Categorizing the unintended sociotechnical consequences of computerized provider order entry

Int J Med Inform. 2007 Jun;76 Suppl 1:S21-7. doi: 10.1016/j.ijmedinf.2006.05.017. Epub 2006 Jun 21.


Objective: To describe the kinds of unintended consequences related to the implementation of computerized provider order entry (CPOE) in the outpatient setting.

Design: Ethnographic and interview data were collected by an interdisciplinary team over a 7 month period at four clinics.

Measurements: Instances of unintended consequences were categorized using an expanded Diffusion of Innovations theory framework.

Results: The framework was clarified and expanded. There are both desirable and undesirable unintended consequences, and they can be either direct or indirect, but there are also many consequences that are not clearly either desirable or undesirable or may even be both, depending on one's perspective. The undesirable consequences include error and security concerns and issues related to alerts, workflow, ergonomics, interpersonal relations, and reimplementations.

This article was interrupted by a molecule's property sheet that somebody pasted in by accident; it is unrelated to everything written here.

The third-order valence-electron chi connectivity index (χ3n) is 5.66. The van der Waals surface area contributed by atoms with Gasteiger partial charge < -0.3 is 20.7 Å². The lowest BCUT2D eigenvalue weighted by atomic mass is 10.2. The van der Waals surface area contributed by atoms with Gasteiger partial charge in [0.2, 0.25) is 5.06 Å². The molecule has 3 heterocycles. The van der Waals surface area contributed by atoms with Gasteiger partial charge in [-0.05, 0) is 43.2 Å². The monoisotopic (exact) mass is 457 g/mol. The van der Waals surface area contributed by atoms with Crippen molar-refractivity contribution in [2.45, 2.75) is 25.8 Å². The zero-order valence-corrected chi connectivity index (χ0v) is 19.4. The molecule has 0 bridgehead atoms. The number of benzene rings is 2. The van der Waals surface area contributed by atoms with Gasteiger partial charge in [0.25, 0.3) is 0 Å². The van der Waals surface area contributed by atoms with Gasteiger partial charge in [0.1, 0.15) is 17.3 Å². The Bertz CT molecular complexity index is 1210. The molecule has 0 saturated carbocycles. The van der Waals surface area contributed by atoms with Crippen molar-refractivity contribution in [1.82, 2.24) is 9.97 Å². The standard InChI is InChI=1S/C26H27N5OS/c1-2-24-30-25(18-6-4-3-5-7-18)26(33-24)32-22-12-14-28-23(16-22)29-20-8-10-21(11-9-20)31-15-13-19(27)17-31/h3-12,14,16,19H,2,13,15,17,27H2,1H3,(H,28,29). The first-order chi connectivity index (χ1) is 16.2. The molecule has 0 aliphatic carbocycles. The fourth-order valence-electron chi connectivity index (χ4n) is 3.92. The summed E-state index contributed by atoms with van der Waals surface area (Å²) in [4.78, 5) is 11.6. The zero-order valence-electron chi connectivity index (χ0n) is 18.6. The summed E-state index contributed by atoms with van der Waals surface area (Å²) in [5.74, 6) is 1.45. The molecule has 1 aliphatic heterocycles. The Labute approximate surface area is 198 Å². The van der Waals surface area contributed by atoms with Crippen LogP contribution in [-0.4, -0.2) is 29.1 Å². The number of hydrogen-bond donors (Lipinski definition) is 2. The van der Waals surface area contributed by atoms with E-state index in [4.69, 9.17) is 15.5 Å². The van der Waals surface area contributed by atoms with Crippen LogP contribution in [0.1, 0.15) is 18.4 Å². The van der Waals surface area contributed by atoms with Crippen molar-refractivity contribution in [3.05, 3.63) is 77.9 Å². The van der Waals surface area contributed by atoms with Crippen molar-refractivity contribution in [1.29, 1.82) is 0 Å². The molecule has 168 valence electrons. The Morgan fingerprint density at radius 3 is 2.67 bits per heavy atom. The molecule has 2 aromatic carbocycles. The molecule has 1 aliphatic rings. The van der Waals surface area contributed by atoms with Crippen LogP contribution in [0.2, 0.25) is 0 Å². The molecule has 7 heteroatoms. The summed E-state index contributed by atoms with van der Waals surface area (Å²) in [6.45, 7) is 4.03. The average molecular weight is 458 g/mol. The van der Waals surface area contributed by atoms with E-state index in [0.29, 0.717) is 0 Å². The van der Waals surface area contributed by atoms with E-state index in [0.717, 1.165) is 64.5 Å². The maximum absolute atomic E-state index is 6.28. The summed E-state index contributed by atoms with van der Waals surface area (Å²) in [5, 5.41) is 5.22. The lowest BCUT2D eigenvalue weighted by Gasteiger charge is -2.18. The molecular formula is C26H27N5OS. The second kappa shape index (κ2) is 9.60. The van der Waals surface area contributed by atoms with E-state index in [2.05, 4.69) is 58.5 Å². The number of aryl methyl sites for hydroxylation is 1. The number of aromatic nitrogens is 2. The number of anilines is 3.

Conclusion: Consequences of implementing and reimplementing clinical systems are complex. The expanded Diffusion of Innovations theory framework is a useful tool for analyzing such consequences.

Publication types

  • Research Support, N.I.H., Extramural

MeSH terms

  • Ambulatory Care*
  • Diffusion of Innovation
  • Humans
  • Interdisciplinary Communication
  • Interviews as Topic
  • Medical Order Entry Systems*
  • Oregon
  • Sociology, Medical*